|Publication number||US4577204 A|
|Application number||US 06/614,287|
|Publication date||Mar 18, 1986|
|Filing date||May 25, 1984|
|Priority date||May 25, 1984|
|Publication number||06614287, 614287, US 4577204 A, US 4577204A, US-A-4577204, US4577204 A, US4577204A|
|Inventors||Tomoo Shibata, Wissam J. Jurdi|
|Original Assignee||Ricoh Electronics, Inc.|
|Export Citation||BiBTeX, EndNote, RefMan|
|Patent Citations (3), Referenced by (25), Classifications (23), Legal Events (2)|
|External Links: USPTO, USPTO Assignment, Espacenet|
The present invention relates generally to thermosensitive recording labels and more particularly relates to thermosensitive recording labels suitable for use on polyvinylchloride and polyethylene stretch wrapping films.
Thermosensitive recording labels such as described in U.S. Pat. No. 4,370,370 have been developed to overcome many of the drawbacks of conventional printing with oily or water base inks. Problems associated with conventional printing utilizing oily or water based inks, include the smearing tendency of the ink due to insufficient drying time before utilization of the label, the high maintenance of printing equipment, and the continued replenishment of printing inks, or ribbons if ink impregnated ribbon is used in the printing process. In addition, it it well known that conventional printing with wet ink can be a very messy operation.
Hence, thermosensitive recording labels have been developed which utilize a thermosensitive coloring material comprising a colorless or light-colored leuco dye and acidic substance capable of causing the leuco dye to undergo color formation upon heating of the thermosensitive recording label.
As is well known in the art, a layer of thermosensitive coloring material is disposed on a substrate and a thermal head printer is thereafter used to contact and heat specific areas of the layer to cause color-formation in the areas heated, while the remainder of the layer stays colorless, or light-colored, thereby producing visible alphanumeric characters in the layer.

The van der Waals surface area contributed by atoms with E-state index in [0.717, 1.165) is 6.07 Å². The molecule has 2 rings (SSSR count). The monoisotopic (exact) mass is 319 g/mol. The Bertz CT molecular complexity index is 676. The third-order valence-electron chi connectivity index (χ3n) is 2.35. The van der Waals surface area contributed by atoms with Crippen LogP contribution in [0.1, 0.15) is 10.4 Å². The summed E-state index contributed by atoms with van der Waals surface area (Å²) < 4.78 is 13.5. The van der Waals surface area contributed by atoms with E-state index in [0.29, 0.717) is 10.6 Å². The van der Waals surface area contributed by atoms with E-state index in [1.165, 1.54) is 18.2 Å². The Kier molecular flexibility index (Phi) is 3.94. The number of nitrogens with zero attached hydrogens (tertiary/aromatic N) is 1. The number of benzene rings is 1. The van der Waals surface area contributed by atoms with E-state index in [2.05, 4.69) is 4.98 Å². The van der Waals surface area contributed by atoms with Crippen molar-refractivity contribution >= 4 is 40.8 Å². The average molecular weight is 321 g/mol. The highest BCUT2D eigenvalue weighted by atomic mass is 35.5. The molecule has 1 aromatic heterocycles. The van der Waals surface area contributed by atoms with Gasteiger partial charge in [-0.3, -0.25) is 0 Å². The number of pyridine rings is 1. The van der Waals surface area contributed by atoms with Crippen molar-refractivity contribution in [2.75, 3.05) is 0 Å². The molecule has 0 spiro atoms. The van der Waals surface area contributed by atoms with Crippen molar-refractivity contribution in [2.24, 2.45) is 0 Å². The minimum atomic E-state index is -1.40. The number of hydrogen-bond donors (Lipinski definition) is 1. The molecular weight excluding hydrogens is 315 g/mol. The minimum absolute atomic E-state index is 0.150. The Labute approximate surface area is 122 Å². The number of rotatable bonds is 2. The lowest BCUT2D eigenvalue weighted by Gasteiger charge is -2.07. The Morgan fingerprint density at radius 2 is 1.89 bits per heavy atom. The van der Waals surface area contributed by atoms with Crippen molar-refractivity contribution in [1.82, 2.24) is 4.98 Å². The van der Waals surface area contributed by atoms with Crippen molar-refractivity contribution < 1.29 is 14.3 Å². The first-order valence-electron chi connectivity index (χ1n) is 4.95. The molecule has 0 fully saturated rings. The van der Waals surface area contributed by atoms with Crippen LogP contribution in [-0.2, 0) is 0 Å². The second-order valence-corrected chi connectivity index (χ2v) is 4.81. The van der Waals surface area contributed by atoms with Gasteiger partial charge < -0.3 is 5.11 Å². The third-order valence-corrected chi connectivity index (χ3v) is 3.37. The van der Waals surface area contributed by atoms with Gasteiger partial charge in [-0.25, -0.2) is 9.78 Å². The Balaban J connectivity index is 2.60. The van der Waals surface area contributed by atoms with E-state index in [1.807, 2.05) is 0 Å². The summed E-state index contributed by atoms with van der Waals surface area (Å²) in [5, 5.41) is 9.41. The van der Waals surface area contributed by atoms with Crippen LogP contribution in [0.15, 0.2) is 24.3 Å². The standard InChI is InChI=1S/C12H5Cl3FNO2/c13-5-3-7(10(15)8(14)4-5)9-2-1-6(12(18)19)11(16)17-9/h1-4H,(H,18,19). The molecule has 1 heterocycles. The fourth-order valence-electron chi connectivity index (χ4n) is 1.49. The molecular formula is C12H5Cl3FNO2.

While these labels may be used on many products without fading of the color formations over long periods of time, it is also well known that when such labels are placed on plastic wrapped products, contact with the plastic wrap from co-mingled products or packages is inevitable. When this occurs, degradation of the heat-formed printing begins as evidenced by fading of the color formed by the leuco dye and the acidic substance.
It is believed that this degradation occurs because migration of the plasticizers used in the plastic wrap occurs. The migration of the plasticizer into the thermosensitive color-forming layer and subsequent reaction therein is believed to cause the fading phenomenon.
As disclosed in U.S. Pat. No. 4,370,370, an attempt to produce a non-fading thermosensitive recording label has included the addition of protective, or barrier, layers on both sides of the thermosensitive color forming layer in order to prevent such migration.
Specifically, after the color-forming layer is applied to a substrate, a barrier layer comprising a water soluble polymeric material is placed over the thermosensitive color forming area, and a second barrier comprising a water soluble polymeric material is placed on the other side of the substrate.
The barrier layer on the substrate is provided to prevent migration of plasticizers from the plastic film on which the label is placed from migrating through the substrate and into the color-forming layer, and the barrier layer placed on the thermosensitive color-forming layer is intended to prevent migration of plasticizers from co-mingled plastic wrapped goods which may come in contact with the label, for migrating thereinto.
While this combination of layers is satisfactory for use as a thermosensitive recording label in many applications, manufacture of the label is made more costly and additional steps must be taken in the production of the label in order to incorporate the barrier label on the substrate.
In addition, it has been found that when such label is placed on plastic stretch wrap film containing beef products, that a dark discoloring of the beef products occurs beneath the label a few hours after application of the label to the packaged beef.
While it is not believed that any deterioration or spoilage of the beef products occurs because of this darkened area, it nonetheless is unattractive to the consumer after removal of the plastic wrap and renders the beef product unacceptable for use by the consumer.
It is not known at the present time exactly why this discoloration occurs only on beef products, but it is suspected to be related to the lack of oxygen penetration beneath the label.